Once a significant hearing loss is suspected a referral to an audiologist should be arranged. A pure tone audiogram, a speech audiogram and an aided audiogram will be performed. The audiologist or referrer can discuss the results with the cochlear implant team and a review can be arranged if appropriate. Remember that age is no barrier to cochlear implantation. The oldest cochlear implant recipient in the Northern Programme in NZ was well over 80 years old!

Best Practise Guidelines for surgery:
Surgical techniques have been well defined and the electrodes refined over the years. Surgery aims to preserve the inner ear structure to preserve any residual hearing where present (soft surgery). This results in less scarring and better hearing outcomes. The residual hearing can be an additional boost for the cochlear implant hearing. Apart from improved hearing, cochlear implants can reduce tinnitus and improve balance.

Clinical effectiveness of cochlear implants:
Cochlear implants are the standard of care for severe to profoundly hearing impaired postlingually deaf patients and prelingually deaf children younger than 5. Cochlear implants significantly improve speech recognition in quiet and in noise. Cochlear implants are main stream devices and need to be considered when managing hearing impaired patients. The earlier a patient receives an implant, the better the outcome.

Factors associated with post-implant outcomes:
Even though early implantation is favoured, a prolonged period of severe hearing loss is no contraindication for cochlear implantation. Soft surgery leads to better hearing outcomes and residual hearing can be used to also stimulate the natural hearing pathway in conjunction with cochlear implant hearing. Using a cochlear implant in one ear and a hearing aid in the other (bimodal hearing) can also provide additional hearing benefit and is encouraged.

Improved cognitive health:
Improving hearing loss by cochlear implantation has significant positive effects on depression, loneliness, isolation, and memory loss and dementia. The Northern Cochlear Implant Programme recently demonstrated improved quality of life and social interaction for all cochlear implant recipients tested. A recent publication in the Lancet (2017) demonstrated that hearing loss is a modifiable risk factor in dementia. Early implantation is of utmost importance.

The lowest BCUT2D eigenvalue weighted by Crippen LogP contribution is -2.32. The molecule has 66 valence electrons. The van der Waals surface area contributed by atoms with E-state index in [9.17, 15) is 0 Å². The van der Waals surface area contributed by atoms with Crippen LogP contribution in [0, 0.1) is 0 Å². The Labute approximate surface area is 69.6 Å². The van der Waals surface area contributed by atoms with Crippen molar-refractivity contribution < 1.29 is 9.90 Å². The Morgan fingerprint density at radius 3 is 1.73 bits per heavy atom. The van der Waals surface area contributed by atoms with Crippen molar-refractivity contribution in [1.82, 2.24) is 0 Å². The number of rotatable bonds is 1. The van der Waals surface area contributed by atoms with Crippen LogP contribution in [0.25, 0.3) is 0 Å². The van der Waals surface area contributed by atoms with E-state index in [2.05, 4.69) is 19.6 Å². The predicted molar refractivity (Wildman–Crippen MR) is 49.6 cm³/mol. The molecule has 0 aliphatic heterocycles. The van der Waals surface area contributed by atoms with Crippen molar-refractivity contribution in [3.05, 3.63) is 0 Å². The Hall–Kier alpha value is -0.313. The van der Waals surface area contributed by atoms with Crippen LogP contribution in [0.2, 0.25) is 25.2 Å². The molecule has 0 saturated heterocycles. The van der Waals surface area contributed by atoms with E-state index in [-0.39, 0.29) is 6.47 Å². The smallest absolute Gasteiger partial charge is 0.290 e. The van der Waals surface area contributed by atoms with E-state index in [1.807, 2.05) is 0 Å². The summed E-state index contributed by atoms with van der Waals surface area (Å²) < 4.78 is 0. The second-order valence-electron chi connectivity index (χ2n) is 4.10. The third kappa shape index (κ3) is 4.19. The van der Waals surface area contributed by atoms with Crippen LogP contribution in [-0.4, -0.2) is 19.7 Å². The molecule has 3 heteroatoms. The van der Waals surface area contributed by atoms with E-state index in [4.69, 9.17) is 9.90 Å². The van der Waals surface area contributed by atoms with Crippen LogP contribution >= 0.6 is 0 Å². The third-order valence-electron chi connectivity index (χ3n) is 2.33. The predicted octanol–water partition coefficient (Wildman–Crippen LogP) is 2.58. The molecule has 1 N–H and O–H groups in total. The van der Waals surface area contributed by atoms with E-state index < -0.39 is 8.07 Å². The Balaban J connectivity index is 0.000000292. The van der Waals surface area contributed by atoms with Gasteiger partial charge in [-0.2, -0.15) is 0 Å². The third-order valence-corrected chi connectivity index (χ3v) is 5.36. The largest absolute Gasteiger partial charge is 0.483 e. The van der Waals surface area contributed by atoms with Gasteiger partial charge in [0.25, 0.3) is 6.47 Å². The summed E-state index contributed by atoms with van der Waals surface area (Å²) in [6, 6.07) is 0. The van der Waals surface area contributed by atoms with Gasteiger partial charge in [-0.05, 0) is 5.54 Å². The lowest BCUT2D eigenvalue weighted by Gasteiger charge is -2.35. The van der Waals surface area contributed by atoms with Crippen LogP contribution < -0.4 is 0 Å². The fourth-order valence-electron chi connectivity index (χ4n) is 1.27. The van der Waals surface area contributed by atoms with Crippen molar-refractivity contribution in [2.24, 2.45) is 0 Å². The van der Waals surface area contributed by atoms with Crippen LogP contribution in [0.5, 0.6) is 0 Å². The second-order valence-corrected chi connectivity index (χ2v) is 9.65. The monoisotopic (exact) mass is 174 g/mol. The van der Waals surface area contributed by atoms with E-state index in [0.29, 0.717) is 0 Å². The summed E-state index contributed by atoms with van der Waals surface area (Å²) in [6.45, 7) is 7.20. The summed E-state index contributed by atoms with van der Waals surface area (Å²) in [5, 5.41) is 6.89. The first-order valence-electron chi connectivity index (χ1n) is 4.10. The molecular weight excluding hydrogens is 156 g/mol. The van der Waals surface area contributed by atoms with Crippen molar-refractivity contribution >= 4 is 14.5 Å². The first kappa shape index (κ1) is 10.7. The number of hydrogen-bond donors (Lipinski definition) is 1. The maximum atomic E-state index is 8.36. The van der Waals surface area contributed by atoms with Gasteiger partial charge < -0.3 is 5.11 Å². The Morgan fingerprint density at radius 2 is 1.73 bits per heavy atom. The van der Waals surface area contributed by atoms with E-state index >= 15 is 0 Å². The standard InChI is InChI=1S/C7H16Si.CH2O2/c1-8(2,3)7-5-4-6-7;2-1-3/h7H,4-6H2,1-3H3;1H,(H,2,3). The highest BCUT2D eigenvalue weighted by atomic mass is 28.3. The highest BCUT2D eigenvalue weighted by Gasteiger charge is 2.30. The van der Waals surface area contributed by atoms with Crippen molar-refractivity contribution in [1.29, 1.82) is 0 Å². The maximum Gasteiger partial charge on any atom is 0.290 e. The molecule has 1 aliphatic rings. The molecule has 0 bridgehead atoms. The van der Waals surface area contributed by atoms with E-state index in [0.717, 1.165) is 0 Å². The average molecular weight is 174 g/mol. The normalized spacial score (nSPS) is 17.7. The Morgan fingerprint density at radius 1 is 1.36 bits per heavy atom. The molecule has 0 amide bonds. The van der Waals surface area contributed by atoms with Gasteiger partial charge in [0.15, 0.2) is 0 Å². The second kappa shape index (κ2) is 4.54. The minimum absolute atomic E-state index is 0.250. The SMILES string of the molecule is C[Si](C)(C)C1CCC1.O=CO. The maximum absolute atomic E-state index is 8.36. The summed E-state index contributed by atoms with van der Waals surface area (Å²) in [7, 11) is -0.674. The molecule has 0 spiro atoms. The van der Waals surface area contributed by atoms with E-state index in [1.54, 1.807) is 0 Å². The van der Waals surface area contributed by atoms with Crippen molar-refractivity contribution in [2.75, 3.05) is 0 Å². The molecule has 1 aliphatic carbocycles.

Cost implications of cochlear implantation:
Cochlear implantation is the 3rd most cost-effective intervention. Working-age cochlear implant recipients have a much higher chance to return to regular employment, for governments a life-long downstream saving in terms of benefits not having to be paid. There are also across sector savings as CI recipients have fewer falls/accidents, less depression, less memory loss which would otherwise require funding to manage these conditions.

Unfortunately, cochlear implants remain seriously underfunded in NZ and we are not meeting the standard of care. Since 2003, 17 adults have died while on the waiting list for a cochlear implant. For many others, they languish for more than two years, living with the uncertainty of when they might get their hearing restored, and their lives back. 

As physicians, we should not be playing God and making life-changing decisions about who should and should not get their hearing restored. There is nowhere else for patients to go. A cochlear implant is their last hope. We need to do better. 

The New Zealand government needs to step up and urgently address this growing crisis.

For more information on cochlear implants for adults, please visit: www.pindrop.org.nz

For a comprehensive overview of the consensus paper, please visit: www.adulthearing.com